Panaderia Rosales, One of Denver's First Mexican Bakeries, Celebrates Forty Years

When Panadería Rosales fired up the oven and started making hand-rolled breads and pastries for its first day open on West 32nd Avenue in the Highland neighborhood, it was one of the only businesses in the area.

“There was the theater, a furniture store on the corner, and us. That’s it,” says Laura Rosales, now owner of the neighborhood shop.

One of the first Mexican bakeries in Denver,  Panadería Rosales opened in 1976. Ever since, clients and their families have flocked to the tiny tienda bursting with freshly baked, sugar-covered pastries to buy sweet rolls and breads to decorate their dinner tables.

It’s not uncommon for some customers to come every day for a torta de carnitas — a pork sandwich made on the bakery's own bread roll — and then snag a few buttery cookies for dessert.

Desirae Llanes, a sophomore at North High School just down the block, makes the trip for lunch so often that her mom asked: “What’s this panadería I always see on your bank statement?” Llanes took her mother in to show her what keeps her coming back — and when she tried the melt-in-your-mouth cookies, she understood.

Laura Rosales was ten when her father opened the bakery, and she started coming every day after school to help run the shop. The family had just emigrated from Ciudad Juarez, a city in Mexico that nudges up against the intersection of the Texas and New Mexico borders. They moved to Five Points but opened the business in Highland, where they felt at home, surrounded by Spanish speakers coming from similar backgrounds.

It was about fifteen years ago that Rosales started to notice a change in the neighborhood, which has since developed into the busy strip of $4 lattes, boutiques and hip restaurants we know today. She recalls a neighborhood with  many low-income residents who generally owned their homes but struggled with the upkeep. “When [developers] came in and offered them good money for their homes, they said, ‘Better sell it and get a better house,’” she remembers.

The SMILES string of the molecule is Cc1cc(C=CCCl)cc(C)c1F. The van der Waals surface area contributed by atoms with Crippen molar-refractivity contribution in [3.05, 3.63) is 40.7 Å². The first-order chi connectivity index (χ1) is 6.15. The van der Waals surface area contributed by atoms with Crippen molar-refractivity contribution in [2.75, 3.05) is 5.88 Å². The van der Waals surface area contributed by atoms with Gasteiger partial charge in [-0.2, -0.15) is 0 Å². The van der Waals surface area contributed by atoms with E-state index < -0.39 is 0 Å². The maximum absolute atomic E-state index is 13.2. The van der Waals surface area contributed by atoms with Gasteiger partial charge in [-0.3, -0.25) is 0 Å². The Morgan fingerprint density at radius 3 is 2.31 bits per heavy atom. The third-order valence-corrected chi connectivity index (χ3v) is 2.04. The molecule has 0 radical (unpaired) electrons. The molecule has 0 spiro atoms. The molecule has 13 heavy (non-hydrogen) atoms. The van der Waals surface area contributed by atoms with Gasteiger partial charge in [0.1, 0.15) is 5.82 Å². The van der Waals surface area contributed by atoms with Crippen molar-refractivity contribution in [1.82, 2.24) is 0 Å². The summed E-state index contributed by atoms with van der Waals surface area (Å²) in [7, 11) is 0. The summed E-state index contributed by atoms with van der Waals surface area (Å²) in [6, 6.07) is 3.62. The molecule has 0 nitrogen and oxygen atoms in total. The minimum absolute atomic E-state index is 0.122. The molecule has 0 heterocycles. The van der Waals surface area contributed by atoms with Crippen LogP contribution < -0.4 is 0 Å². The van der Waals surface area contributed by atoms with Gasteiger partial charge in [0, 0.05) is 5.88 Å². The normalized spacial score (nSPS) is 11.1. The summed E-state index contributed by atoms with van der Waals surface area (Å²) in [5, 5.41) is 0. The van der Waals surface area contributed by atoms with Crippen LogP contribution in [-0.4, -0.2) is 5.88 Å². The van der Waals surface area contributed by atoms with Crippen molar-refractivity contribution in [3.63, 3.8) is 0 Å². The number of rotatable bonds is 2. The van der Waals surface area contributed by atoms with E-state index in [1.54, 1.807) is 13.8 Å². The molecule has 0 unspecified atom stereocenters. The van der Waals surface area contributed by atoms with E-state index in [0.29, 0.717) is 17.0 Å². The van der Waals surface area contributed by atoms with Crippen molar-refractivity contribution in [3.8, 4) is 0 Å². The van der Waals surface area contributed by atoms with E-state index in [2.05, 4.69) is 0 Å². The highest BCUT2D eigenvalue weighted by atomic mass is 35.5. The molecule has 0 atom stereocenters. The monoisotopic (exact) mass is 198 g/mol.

Around the same time, Rosales’s father died (without leaving a will), and she had to fight tooth and nail to buy the building and the business back from the city (as well as buy a few family members out of their shares).
Against $1 million in debt and her customer base moving farther away, business never faltered, because clients started traveling from their new homes to pick up what they consider the best bolillos in the state. If you traveled to Mexico and visited a panadería, it would be very similar to her establishment, Rosales says — with the same baked goods and “essence of it all.”

Rosales's business now serves about 500 customers a day. She’s been the sole owner since her father passed, when she took over payroll, inventory and production — but never the baking.
Baking is a man's business in the Mexican bakery trade, and being a woman of tradition, Rosales has chosen to remain up front. Her daughter, however, is defying the standard. She has taken an interest in learning to bake in the back, and when the chefs are short-handed, she sometimes fills in.

But don’t think it’s that easy. These recipes aren’t written down — anywhere. So if you want a taste of traditional Mexico, you’ll have to stop by for the classic delicacies.

New to the panadería scene? Here's what the customers, chefs and the owner say you need to try:

This classic dinner roll, made by hand daily, is a staple for Mexican meals. Traditionally served with menudo, bolillos are also enjoyed toasted and topped with butter and sugar as a snack for kids. Because the kitchen is baking new batches all day, it’s not uncommon for customers to wait outside to take fresh rolls home straight from the oven.
The bakery sells about 1,500 of these single-serving, sugar-covered bread loaves on Sundays, their busiest day. Customers can choose from vanilla (the white, orange, or pink variety) or chocolate flavors.
The owner’s favorite, semitas are a wheat-based bread sweetened with a specific type of brown sugar imported from Mexico called piloncillo. Rosales has to watch out for businesses trying to sell her an imitation, though she says she can always tell when it’s not the real thing.

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